A 50-year-old man was arrested after police say he assaulted three emergency room staff members at the St. Cloud Hospital.
A Twin Cities pizza chain is getting national attention once again for leading the way with higher employee wages. “Hi, everybody. In my state of the union address, I talked about pizza. More specifically, I talked about a pizza chain in Minneapolis – Punch Pizza – whose owner, John Soranno, made the business decision to give his employees a raise to ten bucks an hour,” President Obama said in his weekly address.
If the saying “the early bird gets the worm” holds true, a lot of Minnesotans are getting quite a few worms. A new report from the data website FiveThirtyEight compiled data from the U.S. Census Bureau to find the average time people arrive to work in various cities.
Sunday marks the end of an era in Minnesota sports history. The Vikings last regular-season game will be the final event at the Metrodome before demolition begins, making way for a new stadium. For the past month, concession workers have been sharing their memories on a growing message board. The tunnels underneath the Metrodome are a place where few fans have ever traveled, but near the loading elevator, history is on display.
The same week thousands of workers protested across the nation to raise the federal minimum wage, one Minnesota company decided to do something about it. John Puckett, co-owner of Punch Neapolitan Pizza, says all eight of their Twin Cities’ locations now have minimum wage set at $10 an hour. “My business partner and I decided to invest in our people because we are growing our company in the Twin Cities,” Puckett said. “We really believe to have the best quality product and service, it’s the right thing to do.” Minnesota’s minimum wage is $7.25. Puckett hopes the pay will keep good workers and attract valuable employees to their company.
The state of Minnesota has paid a $60,000 settlement in attorneys’ fees to a group of child care workers who blocked a unionization effort for some home-based providers.
Thousands of Minnesota’s federal employees who’ve been furloughed during the government shutdown are back on the job. Offices and programs providing federal services, affected by the shutdown, reopened Thursday morning for the first time in 16 days.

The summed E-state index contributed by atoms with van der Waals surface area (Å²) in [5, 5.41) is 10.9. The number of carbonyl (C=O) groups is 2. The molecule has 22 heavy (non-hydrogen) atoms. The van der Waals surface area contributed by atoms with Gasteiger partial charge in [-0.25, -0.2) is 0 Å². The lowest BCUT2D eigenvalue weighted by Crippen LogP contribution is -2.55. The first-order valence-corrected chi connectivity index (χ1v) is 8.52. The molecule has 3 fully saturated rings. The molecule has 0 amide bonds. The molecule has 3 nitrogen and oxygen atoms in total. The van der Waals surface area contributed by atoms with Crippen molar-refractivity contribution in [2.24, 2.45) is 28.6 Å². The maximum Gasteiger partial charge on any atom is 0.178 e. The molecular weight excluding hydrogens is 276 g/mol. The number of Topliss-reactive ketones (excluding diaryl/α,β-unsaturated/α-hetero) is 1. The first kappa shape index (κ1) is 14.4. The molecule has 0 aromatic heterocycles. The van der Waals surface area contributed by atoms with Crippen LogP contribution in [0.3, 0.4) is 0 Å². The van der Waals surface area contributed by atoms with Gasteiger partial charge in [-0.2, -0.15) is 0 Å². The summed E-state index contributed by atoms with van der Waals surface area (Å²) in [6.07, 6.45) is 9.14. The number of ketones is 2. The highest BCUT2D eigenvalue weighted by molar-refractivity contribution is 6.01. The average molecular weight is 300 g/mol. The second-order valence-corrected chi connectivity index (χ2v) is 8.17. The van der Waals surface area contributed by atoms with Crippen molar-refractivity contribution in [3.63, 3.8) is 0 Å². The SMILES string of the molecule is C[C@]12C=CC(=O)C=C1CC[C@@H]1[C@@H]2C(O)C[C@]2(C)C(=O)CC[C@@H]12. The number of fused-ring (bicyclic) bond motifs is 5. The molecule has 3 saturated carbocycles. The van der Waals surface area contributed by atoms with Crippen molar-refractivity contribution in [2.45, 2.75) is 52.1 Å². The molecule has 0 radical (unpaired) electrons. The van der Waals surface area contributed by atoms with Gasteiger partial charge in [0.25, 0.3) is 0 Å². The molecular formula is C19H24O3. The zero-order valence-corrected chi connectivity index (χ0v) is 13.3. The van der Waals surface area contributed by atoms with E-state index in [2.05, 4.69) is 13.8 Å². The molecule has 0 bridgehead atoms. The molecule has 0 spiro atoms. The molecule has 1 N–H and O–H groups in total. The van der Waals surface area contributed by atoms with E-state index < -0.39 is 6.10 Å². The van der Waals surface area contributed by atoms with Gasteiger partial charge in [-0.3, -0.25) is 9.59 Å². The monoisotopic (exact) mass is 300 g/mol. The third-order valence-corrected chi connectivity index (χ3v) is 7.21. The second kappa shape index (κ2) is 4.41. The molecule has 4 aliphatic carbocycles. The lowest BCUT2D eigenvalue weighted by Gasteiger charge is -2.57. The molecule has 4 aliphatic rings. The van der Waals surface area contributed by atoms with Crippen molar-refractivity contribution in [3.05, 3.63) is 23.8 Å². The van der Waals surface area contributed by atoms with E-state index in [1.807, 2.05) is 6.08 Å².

Furloughed federal workers in Minnesota say they’re disgusted by the political impasse that will cost them in the pocketbook. Many nonessential employees have been idled by the partial federal government shutdown that began early Tuesday.
The standoff on Capitol Hill has more than 18,000 federal employees in Minnesota wondering about their work status if there’s a partial shutdown at midnight.
University of Minnesota researchers say taconite workers face an increased risk of a rare form of lung cancer, and it’s higher the longer they’re on the job. But they can’t say for certain if dust from the state’s iron mining and processing operations causes it.
The SEIU Local 26 voted unanimously on Saturday afternoon to give their negotiators the power to strike. Thousands of workers who clean and protect building across the Twin Cities are ready to walk off the job.
It’s by far the coldest day of the season and it’s only a taste of what we can expect this week.
A dentist acted legally when he fired an assistant that he found attractive simply because he and his wife viewed the woman as a threat to their marriage, the all-male Iowa Supreme Court ruled Friday.
Their ranks thinned by a 16-month lockout, American Crystal Sugar Co. workers were voting Saturday on whether to accept a contract they have rejected three times previously.
Two workers were trapped inside the old Dodge Center Maintenance Building when the roof collapsed Tuesday afternoon.